Alumni Focus


Kamoji Wachiira Jeannette Gurung, Mark Wishnie

Students, faculty, and staff participated in the May 6, 2011 Distinguished Alumni Seminar celebrating the United Nations-declared "International Year of Forests." The seminar featured presentations and discussion by alumni Kamoji Wachiira, ‘69, international development consultant with over 25 years of experience in Asia, Africa, and South America and advisor to Nobel Laureate Wangari Maathai; Jeanette Gurung, ‘85, forester and gender and development expert whose career has focused on leading organizational change for gender equality within agriculture and natural resource management organizations in Asia and Africa; and Mark Wishnie, ‘98, founding partner and Managing Director of Equator, LLC, an integrated environmental commodity and timberland management company based in New York City and São Paulo, Brazil.

Wachiira spoke about his recent experiences in South Sudan and the challenges of conservation in an area of Africa that has been ravaged by prolonged war and communal violence. Gurung spoke about her experiences as founder and executive director of Women Organizing for Change in Agriculture and Natural Resource Management (WOCAN), a global network of over 750 professionals in 93 countries who are committed to increasing rural women’s access to and control over resources to manage agriculture and natural resources to enhance their livelihoods. Wishnie presented his research and work in forested areas of central and South American, and the challenges involved in balancing conservation and agroforestry.

A strong commitment to the conservation of forested environments and to a better understanding of human needs and aspirations within them was a thread running throughout all three presentations, along with the speakers' passion in the pathways along which their careers have taken them.  The thought provoking presentations elicited a lively Q&A session that was continued by a group of faculty and students over dinner at Ivar's Salmon House. The School especially thanks alum and Affiliate Professor Mack Hogans, ‘76, who has volunteered his time to facilitate and raise funds for this wonderful resource for SFR.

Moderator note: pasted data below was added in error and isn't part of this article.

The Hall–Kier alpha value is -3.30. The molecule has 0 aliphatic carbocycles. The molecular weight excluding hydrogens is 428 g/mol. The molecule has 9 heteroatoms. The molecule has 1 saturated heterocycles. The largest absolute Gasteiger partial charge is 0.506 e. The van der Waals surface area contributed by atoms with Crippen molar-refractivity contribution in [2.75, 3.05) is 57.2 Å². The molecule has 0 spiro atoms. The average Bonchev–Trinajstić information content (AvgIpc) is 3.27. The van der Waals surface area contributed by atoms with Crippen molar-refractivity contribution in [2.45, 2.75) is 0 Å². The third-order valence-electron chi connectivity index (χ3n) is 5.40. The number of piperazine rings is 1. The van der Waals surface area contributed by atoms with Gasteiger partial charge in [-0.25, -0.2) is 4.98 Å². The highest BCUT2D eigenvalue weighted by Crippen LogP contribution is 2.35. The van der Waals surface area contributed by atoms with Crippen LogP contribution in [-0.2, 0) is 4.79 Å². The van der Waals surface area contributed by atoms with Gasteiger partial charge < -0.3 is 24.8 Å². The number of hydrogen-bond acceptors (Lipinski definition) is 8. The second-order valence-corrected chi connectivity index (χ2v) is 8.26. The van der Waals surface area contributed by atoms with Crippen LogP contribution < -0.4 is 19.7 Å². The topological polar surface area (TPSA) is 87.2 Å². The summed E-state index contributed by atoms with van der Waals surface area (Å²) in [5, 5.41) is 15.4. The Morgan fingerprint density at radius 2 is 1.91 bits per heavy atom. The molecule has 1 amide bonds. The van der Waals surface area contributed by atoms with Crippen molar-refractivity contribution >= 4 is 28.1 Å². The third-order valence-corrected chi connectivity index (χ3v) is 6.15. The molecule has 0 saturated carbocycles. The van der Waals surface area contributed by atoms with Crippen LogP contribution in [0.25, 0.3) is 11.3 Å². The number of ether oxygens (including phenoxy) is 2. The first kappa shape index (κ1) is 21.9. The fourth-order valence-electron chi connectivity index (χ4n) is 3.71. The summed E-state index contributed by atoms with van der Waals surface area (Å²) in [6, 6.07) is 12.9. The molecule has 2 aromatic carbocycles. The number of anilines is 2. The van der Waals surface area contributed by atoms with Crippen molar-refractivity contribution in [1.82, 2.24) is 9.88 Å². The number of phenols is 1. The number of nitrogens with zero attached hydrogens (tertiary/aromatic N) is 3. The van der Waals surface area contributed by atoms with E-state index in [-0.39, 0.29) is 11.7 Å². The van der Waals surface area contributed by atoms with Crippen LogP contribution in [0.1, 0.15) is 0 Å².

The seminar series showcases alumni who have been leaders in the private, public, and non-governmental sectors in the U.S. and abroad, and provides students with a critical appreciation of the kind of real world work and possible roles they can assume after graduation, as well as opportunities for networking. The series provides a welcome home to distinguished alumni and an opportunity to introduce them to the community. .

Josef Kolar Endowment

The Josef Kolar Endowed Fund for Graduate Student Support, established in memory of alumnus Josef Kolar, ’89, recently reached the level of funding for investment in the UW's Consolidated Endowment fund. The fund will benefit graduate students engaged in research for the Center for International Trade in Forest Products (CINTRAFOR) or enrolled in SFR’s Peace Corps Masters International Program. Josef Kolar was born and raised in Czechoslovakia, where he received an MS in wood science and technology from the University of Forestry and Wood Technology in Zvolen, Czechoslovakia in 1981. After immigrating to the U.S., he completed an MS at SFR in forest products marketing in 1989. He worked in private industry for nine years, then returned to the UW to pursue a PhD, where he made important contributions to CINTRAFOR and SFR. These accomplishments included a successful effort to win a highly competitive USDA Doctoral Fellowship. In 2001, complications from illness caused him to withdraw from his doctoral program. After his death in 2004, the fund was initiated through the UW's Faculty-Staff-Retiree endowment matching program.

FRAA Officers

 The Forest Resources Alumni Association (FRAA) has completed its slate of FRAA Board officers for the current year. The officers are:

Ara Erickson, '04

Tom Friberg, '70, '76



Grace King, '10

Elaine Oneil, '03, '06

Immediate Past Chair
Tom Hanson, '81

Trustees for 1950-1959 are Alan Randall, '57 and Dale Cole, '55, '63; for 1960-1969, Bob Alverts, '66 and Ben Harrison, '66; for 1970-1975, Ann Forest Burns, '71 and Bob Dick, '74; for 1980-1989, both positions open; for 1990-1999, Matt Hinck, '93 and Mark Swanson, '99, '07; for 2000-2009, Matt Weintraub, '09, one position open; and for 2010-2019, both positions open. The FRAA is currently focusing on enhancing communication tools with alumni and has set up LinkedIn and Facebook pages for alumni to network and connect. These sites will continue to be enhanced in the coming months.